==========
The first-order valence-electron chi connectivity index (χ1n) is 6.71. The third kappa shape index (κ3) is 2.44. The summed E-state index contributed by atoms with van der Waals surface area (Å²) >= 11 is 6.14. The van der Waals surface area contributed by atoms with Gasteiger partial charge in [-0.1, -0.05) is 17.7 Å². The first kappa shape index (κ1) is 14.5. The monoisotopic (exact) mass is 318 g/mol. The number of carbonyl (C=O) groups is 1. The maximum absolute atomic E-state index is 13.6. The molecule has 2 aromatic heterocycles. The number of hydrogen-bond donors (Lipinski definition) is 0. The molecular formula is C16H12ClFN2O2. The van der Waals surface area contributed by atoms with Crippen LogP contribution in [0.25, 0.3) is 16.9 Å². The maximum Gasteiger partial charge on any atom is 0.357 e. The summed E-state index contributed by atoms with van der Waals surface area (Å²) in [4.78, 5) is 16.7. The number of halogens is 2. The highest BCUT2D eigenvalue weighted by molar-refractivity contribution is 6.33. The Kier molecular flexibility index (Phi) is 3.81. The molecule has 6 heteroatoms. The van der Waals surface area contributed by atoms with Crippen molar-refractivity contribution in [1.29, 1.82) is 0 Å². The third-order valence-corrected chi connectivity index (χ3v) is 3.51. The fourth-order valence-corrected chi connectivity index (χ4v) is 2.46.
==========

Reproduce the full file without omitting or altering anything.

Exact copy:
The first-order valence-electron chi connectivity index (χ1n) is 6.71. The third kappa shape index (κ3) is 2.44. The summed E-state index contributed by atoms with van der Waals surface area (Å²) >= 11 is 6.14. The van der Waals surface area contributed by atoms with Gasteiger partial charge in [-0.1, -0.05) is 17.7 Å². The first kappa shape index (κ1) is 14.5. The monoisotopic (exact) mass is 318 g/mol. The number of carbonyl (C=O) groups is 1. The maximum absolute atomic E-state index is 13.6. The molecule has 2 aromatic heterocycles. The number of hydrogen-bond donors (Lipinski definition) is 0. The molecular formula is C16H12ClFN2O2. The van der Waals surface area contributed by atoms with Crippen LogP contribution in [0.25, 0.3) is 16.9 Å². The maximum Gasteiger partial charge on any atom is 0.357 e. The summed E-state index contributed by atoms with van der Waals surface area (Å²) in [4.78, 5) is 16.7. The number of halogens is 2. The highest BCUT2D eigenvalue weighted by molar-refractivity contribution is 6.33. The Kier molecular flexibility index (Phi) is 3.81. The molecule has 6 heteroatoms. The van der Waals surface area contributed by atoms with Crippen molar-refractivity contribution in [1.29, 1.82) is 0 Å². The third-order valence-corrected chi connectivity index (χ3v) is 3.51. The fourth-order valence-corrected chi connectivity index (χ4v) is 2.46.